This often has to do with constructing a Gary Stu/Mary Sue.  "My character has multiple PhDs (all in STEM fields of course), is a qualified pilot, rides mountain bikes, plays heavy metal guitar, home-brews his own beer, has written and sold several science fiction novels, and is a renowned and notorious cocksman to boot!"

On 12/1/2017 at 0:24 AM, Roose Boltons Pet Leech said:

"Write what you know" is terrible advice, BTW.

As Joe Haldeman so magnificently put it : Bad books on writing tell you to "WRITE WHAT YOU KNOW," a solemn and totally false adage that is the reason there exist so many mediocre novels about English professors contemplating adultery.

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On 12/11/2017 at 10:55 PM, Traverys said:

People aren't looking to experience half a song, and they looking to experience a fraction of a novel.

Yes, but equally what the readers want doesn't dictate what the author wants. If he wants you to focus on his story, then that's what he wants.

Does it work out when each side wants something, with no concern of what the other wants?

Reminds me of table top roleplay.

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On 12/11/2017 at 4:42 PM, palaeologos said:

This often has to do with constructing a Gary Stu/Mary Sue.  "My character has multiple PhDs (all in STEM fields of course), is a qualified pilot, rides mountain bikes, plays heavy metal guitar, home-brews his own beer, has written and sold several science fiction novels, and is a renowned and notorious cocksman to boot!"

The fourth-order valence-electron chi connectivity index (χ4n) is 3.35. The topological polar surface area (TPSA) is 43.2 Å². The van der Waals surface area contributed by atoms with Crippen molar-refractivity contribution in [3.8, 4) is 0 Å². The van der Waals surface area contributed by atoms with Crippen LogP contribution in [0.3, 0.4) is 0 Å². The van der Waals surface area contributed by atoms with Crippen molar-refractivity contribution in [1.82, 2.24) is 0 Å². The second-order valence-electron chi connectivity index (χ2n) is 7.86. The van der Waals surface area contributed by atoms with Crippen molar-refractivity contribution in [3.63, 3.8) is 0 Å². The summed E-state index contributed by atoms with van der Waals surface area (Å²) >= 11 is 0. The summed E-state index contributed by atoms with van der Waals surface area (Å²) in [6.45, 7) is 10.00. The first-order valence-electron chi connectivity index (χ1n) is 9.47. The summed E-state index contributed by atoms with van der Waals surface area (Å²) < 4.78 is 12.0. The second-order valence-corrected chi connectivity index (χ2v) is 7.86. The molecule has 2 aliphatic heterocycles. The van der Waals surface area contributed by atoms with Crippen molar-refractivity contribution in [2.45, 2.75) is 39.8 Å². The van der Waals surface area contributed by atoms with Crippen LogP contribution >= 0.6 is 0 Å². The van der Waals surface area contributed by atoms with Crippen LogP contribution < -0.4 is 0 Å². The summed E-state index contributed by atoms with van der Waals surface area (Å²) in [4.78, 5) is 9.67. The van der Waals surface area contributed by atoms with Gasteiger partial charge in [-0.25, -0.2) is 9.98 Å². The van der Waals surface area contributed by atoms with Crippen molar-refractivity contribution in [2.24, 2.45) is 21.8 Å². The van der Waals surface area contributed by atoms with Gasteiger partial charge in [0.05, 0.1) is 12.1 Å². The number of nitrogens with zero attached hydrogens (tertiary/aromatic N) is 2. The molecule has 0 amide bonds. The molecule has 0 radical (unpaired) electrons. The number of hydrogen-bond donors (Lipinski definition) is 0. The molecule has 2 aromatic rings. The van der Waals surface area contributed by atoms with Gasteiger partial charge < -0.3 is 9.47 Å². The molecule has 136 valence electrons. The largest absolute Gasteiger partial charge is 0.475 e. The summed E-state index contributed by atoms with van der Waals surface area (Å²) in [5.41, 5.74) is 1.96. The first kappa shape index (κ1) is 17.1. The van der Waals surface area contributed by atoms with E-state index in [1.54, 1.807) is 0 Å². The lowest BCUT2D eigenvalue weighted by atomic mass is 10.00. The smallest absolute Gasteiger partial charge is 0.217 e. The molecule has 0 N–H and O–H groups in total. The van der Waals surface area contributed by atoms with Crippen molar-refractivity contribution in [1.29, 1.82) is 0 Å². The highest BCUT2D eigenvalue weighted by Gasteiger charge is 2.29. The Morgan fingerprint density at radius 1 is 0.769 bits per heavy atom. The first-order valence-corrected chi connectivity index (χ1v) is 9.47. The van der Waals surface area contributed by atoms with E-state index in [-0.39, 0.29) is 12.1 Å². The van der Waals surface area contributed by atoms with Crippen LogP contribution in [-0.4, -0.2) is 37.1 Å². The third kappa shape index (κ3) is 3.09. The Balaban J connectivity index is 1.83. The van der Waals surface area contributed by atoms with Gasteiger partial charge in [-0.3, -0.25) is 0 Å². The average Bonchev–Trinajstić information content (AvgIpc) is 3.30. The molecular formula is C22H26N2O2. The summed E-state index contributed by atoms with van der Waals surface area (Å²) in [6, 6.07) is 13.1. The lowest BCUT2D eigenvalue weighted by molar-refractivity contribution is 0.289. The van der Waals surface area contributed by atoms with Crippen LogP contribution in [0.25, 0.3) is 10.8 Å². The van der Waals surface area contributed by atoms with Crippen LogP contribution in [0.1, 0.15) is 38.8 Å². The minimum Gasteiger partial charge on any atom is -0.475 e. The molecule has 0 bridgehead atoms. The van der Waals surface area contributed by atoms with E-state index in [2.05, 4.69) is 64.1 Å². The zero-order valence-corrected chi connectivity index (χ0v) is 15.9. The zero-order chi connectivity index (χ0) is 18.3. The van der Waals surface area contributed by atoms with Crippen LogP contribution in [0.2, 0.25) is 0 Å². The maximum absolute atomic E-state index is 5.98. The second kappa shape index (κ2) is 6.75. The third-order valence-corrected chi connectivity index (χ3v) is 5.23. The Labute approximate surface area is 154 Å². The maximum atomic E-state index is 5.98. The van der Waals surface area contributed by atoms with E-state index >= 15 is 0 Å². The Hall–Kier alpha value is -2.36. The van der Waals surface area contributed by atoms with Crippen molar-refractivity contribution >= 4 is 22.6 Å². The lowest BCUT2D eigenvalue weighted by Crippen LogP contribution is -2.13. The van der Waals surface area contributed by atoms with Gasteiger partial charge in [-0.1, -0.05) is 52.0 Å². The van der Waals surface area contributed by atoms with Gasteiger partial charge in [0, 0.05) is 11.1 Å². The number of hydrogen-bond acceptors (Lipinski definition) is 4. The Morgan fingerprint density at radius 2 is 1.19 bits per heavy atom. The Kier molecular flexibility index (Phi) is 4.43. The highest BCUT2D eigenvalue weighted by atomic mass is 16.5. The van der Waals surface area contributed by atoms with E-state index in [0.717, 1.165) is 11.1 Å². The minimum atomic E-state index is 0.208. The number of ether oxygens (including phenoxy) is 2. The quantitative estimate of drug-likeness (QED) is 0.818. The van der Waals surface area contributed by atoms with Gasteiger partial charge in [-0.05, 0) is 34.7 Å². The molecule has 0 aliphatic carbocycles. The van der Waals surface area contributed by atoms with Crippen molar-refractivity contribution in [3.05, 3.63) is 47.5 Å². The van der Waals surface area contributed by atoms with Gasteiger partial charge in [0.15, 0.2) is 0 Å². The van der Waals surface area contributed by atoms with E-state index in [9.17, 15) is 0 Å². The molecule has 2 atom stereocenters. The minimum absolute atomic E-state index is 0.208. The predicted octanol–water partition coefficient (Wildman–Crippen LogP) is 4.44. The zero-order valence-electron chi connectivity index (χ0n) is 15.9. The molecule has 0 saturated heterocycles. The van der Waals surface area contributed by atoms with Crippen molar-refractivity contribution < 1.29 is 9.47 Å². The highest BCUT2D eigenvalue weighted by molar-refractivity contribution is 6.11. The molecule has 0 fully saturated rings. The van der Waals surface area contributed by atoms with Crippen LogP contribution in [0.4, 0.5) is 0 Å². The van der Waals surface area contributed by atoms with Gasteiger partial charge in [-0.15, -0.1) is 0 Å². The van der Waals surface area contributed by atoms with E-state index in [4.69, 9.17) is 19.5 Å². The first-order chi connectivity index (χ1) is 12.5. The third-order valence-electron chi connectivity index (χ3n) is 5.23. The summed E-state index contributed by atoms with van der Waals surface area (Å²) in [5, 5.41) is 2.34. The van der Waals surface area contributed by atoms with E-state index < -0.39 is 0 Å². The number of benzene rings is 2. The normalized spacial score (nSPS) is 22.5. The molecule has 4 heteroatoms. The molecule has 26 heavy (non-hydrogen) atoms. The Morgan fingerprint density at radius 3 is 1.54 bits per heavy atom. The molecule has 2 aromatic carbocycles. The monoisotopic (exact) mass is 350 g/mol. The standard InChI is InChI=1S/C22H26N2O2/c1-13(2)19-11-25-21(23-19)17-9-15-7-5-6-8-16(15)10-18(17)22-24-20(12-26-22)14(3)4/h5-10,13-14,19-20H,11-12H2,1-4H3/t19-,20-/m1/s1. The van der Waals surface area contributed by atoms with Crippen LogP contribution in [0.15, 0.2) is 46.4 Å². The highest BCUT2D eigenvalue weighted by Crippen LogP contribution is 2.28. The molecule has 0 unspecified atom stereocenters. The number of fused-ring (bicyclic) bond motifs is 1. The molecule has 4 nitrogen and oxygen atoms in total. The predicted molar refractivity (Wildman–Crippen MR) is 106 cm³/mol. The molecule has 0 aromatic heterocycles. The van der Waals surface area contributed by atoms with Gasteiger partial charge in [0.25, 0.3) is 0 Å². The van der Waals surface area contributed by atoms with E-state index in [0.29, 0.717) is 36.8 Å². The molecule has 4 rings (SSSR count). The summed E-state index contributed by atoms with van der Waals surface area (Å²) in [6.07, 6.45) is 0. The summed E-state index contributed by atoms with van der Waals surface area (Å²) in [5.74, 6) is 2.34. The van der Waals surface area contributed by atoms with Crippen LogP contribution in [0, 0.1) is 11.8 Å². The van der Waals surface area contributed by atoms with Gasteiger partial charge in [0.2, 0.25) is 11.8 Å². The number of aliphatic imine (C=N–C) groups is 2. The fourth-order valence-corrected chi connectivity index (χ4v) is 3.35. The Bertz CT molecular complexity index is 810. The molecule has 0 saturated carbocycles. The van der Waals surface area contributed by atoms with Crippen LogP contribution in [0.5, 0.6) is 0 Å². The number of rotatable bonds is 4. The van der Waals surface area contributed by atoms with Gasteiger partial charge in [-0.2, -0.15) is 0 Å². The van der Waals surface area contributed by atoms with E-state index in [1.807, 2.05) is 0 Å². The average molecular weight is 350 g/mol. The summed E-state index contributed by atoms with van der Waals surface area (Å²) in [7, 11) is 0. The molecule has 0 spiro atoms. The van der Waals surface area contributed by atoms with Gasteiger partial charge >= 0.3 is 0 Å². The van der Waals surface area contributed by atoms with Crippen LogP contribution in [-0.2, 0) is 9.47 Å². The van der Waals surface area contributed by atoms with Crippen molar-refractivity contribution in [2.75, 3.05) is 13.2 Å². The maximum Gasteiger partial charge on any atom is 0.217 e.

As Joe Haldeman so magnificently put it : Bad books on writing tell you to "WRITE WHAT YOU KNOW," a solemn and totally false adage that is the reason there exist so many mediocre novels about English professors contemplating adultery.

Yeah, it's such a pet peeve of mine when the focus of a character is on how exceptional and great they are. You start suspecting that the author has essentially projected all the qualities he finds impressive or admirable into a character and thinks that is what makes them interesting. Really, it's often the vices, shortcomings, and/or weaknesses of characters that often make them interesting. I feel like that's a basic rule of thumb any author should be aware of, but that's my opinion.

In the TV series Bones we have Dr. Brennen who has three PhDs (anthropology, forensic anthropology, and kinesiology), a mystery fiction author, excellent marksman, and is probably one of the most brilliant and accomplished people in her areas of expertise. However, what makes her an interesting character is her level of emotional detachment. It's consistently shown to be a virtue in her work and a quirky flaw (and often liability) when it comes to her interacting with people. I wish I could think of a book example instead of a TV one since this IS the literature section, but maybe someone else can chime in.

 

I agree with Haldeman, but conditionally. I think writers are very much able to write about things they don't know, and in doing so they can even develop themselves professionally and artistically. I personally think that writers that set out to write a story with a central thematic question are often most successful when they themselves don't have an answer when they start writing. For example, I didn't really know what I felt about his quote until I wrote the paragraph below... and my opinion changed halfway through!